Sunday, 14 March 2010

WEHoRR 2010

2700 athletes, 300 boats, 8 Chesterton rowers, 1 cox, and a day to remember! For several of us is was our first experience of rowing the Women's Eights Head, or 'Tideway', but even for those who had raced on the Thames before, it was still a fantastic experience.




Under Hammersmith Bridge (birdman photography) more here

The forecast was for sunny spells, and although we could have done with a little more sun, we were still lucky to have a bright, not too cold day without a lot of wind. We were boating from Tideway Scullers School, which is positioned exactly on the start line, by Chiswick bridge. We all arrived, some by train and some by car, by 12:30pm, and the boat was waiting for us. Once we had put the boat together, we had plenty of time to eat, pose for crew photos, and try to calm each others' nerves! At 2pm, we went hands on the boat, and took our place in the queue to boat. It all happens very quickly, as there were so many boats waiting to push off behind us. We were very grateful to Janice, Emily and Jo, who helped us with our blades and wellies. And then we were off! Rowing on the Thames! It was pretty exciting, and for many the race nerves fell away.





We then had a short row to our marshalling spot. Our cox, Kate (from Magdelene College) who had kindly stepped in to help out and get practice for coxing Magdalene M2 at the Mens Head of the River Race, very ably kept us on station. It was a constant process of rowing and maneuvering to keep in the same spot against the flow of the tide (the Eights Head races are always rowed with the tidal stream). As we moved up to the start, race nerves started to appear again for some (including me)! Under marshall's orders, we de-kitted and span the boat ready to race. This was it!

We felt like we got off to a strong start. Rowing on the Thames is different to rowing on the rivulet that is the Cam, but we took it in our stride, and kept a good rhythm, rating 28, and rowing quite long. We had gained confidence when we overtook the boat in front (a Durham college second boat) with ease within about 3 mintues of the start. This gave us a great boost and we maintained well under Barnes bridge, and past Chiswick Eyot. Tiredness began to set in, but before long we were rowing under Hammersmith Bridge where we could hear cheering from our enthusiastic support team. This fired us up, and we were determined to look good for them and the cameras. We pushed off Hammersmith Bridge, rating a little higher at 29 and relaxed into the long stretch to the Black buoy. Unfortunately it was on this stretch that the cox box battery ran out, and Kate's voice, which has been spurring us on so well, faded out. She didn't realise how badly we couldn't hear her, so for the last part we were on our own to an extent. Despite this we did still manage to overtake another boat after this point. Although my memory is somewhat hazy, the results tell me that it was another Durham college first boat! Not knowing exactly where the finish was made the final minutes somewhat difficult to judge, and we were overtaken by a couple of boats just before the finish line. Although we clearly all wanted to prevent them coming by, we weren't able to make a united effort to do so. But despite the lack of cox box, we all kept going strongly, coxing ourselves through it to keep pushing. We did lose length towards the end but we kept a good rhythm, and when we passed the finish line, none of us had that much left!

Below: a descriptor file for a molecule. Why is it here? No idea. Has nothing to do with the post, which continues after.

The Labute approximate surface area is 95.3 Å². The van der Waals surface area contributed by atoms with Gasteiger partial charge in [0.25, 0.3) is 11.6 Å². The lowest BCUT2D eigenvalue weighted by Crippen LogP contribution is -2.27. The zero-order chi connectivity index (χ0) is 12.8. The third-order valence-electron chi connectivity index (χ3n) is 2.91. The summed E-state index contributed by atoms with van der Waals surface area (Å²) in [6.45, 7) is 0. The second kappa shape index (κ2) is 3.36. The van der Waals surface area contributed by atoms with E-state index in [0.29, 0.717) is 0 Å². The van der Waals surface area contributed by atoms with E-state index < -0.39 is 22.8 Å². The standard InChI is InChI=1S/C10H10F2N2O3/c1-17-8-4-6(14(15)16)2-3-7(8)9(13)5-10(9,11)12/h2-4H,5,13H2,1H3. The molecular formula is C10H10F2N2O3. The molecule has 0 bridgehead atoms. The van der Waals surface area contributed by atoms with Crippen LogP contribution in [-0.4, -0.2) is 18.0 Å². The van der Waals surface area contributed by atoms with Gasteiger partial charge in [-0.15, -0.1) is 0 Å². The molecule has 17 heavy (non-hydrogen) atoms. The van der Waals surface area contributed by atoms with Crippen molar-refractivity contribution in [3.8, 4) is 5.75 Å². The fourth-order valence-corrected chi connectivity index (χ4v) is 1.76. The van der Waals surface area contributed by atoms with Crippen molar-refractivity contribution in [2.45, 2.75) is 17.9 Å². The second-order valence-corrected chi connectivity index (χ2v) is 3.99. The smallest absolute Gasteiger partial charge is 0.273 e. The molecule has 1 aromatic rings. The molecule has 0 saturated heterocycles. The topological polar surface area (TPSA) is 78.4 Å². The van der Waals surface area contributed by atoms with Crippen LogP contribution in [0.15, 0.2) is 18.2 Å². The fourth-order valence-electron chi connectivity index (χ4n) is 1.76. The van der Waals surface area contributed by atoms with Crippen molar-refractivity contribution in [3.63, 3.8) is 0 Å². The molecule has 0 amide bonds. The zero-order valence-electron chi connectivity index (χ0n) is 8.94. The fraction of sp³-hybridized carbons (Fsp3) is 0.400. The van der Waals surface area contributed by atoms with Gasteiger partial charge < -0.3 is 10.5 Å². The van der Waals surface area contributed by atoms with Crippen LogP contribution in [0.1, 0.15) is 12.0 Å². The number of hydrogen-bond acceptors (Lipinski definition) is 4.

But we still had to row home, back to Tideway Sculler School at Chiswick. It was tough and it took a good hour against the stream. My hands were quite sore, as well as everything else, but it was not entirely unpleasant in the evening light to be rowing down one of the most famous stretches of river in the world! Upon arrival at TSS, we were greeted by our loyal wellie bearers and my James helped pull us in. Soon we were back on land, enjoying Freya's delicious flapjack, and putting the boat back together.

We retired to The Ship on the opposite bank after we had put the boat back on the trailer for drinks and dinner before heading back to Cambridge, tired but elated at having done it.


Chiswick Bridge as the sun set after the race.

Our category (expand for a better view)

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